Hungary: Bajnai pushes more reform
Hungary’s prime minister believes action taken by his government has helped to stabilize the country’s finances but says that the reform process must continue if it is to become a more competitive economy.
"What we’ve learnt from this crisis is that you have to take actions that may be painful in the short term but bring long-term benefits," says Gordon Bajnai, who took office last April following Ferenc Gyurcsany’s resignation.
Speaking at Euromoney’s Central and Eastern European Forum in Vienna last month, Bajnai added that the government had initiated structural reform of the pension system and social security and had rebalanced the tax system. It has cut the tax rate by 8%, for example.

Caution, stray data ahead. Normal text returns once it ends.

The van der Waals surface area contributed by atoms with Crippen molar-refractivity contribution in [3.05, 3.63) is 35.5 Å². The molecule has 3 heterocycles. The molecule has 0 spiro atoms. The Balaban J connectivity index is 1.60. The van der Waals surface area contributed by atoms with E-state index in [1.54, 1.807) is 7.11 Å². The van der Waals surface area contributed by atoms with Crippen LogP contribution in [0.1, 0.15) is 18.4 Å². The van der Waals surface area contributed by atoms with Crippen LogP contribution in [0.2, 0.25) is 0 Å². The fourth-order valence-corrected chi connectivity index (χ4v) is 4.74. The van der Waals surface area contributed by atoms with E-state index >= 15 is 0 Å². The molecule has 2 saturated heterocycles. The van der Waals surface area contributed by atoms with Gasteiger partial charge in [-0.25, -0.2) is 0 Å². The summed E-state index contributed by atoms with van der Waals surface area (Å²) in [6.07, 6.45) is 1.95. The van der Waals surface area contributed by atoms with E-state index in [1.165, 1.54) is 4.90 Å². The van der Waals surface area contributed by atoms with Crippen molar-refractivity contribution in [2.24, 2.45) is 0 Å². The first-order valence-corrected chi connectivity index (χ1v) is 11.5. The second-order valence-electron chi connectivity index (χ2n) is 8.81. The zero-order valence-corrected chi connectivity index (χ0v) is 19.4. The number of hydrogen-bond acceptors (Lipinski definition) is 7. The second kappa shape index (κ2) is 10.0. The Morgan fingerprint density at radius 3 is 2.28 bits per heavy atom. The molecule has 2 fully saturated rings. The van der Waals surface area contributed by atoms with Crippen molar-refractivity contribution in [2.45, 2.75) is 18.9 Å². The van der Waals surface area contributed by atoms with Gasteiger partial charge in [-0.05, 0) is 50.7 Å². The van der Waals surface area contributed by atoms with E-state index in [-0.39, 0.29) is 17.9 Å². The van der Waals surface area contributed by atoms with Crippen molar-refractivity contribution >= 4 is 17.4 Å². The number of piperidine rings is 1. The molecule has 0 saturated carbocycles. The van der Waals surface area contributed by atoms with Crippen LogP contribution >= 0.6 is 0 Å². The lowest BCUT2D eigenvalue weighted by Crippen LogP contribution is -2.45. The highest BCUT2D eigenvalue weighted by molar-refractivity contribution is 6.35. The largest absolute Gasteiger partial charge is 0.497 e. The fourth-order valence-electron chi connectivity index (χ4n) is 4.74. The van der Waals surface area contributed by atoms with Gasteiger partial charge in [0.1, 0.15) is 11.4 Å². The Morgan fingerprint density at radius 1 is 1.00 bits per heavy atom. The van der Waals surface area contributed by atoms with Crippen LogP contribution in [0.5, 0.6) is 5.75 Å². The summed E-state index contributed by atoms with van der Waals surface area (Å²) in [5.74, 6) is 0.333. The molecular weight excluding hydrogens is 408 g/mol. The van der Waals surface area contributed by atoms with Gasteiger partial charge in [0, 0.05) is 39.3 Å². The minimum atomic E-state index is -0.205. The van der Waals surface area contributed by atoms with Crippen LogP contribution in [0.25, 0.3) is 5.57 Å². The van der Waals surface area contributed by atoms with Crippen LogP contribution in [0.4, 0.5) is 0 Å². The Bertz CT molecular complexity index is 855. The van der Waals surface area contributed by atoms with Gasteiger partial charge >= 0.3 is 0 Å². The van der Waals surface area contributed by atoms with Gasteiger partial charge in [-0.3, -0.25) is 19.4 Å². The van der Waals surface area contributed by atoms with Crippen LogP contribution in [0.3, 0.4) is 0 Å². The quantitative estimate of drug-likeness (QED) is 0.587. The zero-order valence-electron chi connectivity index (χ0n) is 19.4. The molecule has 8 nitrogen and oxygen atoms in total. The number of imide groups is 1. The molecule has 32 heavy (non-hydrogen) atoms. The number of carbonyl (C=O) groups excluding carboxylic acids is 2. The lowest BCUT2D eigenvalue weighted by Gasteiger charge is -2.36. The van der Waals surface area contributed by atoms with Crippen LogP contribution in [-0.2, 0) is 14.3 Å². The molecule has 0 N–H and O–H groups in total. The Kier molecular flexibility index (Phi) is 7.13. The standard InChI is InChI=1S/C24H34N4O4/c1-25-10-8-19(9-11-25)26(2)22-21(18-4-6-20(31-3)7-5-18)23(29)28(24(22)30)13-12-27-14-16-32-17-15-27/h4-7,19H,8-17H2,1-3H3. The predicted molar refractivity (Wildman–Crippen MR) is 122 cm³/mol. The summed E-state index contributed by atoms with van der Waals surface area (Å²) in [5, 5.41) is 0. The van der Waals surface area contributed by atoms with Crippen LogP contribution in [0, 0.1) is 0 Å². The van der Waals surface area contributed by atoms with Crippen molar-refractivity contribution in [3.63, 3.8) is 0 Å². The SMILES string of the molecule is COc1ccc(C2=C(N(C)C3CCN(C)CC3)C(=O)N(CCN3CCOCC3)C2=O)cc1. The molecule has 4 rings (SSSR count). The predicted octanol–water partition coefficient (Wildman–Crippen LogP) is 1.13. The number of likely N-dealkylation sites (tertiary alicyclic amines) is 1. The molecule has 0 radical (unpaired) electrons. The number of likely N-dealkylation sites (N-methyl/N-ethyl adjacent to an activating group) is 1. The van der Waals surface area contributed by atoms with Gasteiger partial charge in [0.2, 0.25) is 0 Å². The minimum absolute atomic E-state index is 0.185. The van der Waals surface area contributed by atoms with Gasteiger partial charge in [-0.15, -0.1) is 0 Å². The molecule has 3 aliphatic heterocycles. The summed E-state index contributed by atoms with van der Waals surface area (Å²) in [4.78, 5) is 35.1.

These measures should help the government to report a budget deficit of 3.9% of GDP in 2009, in line with IMF requirements and a huge correction on the 9.2% level it reached in 2006. At the time it was the highest deficit in the EU.
Bajnai said that the massive fiscal tightening had restored a measure of calm to Hungary, which was one of the countries in emerging Europe worst affected by the crisis. The government was forced to turn to the IMF, EU and World Bank for a €20 billion standby facility in October 2008.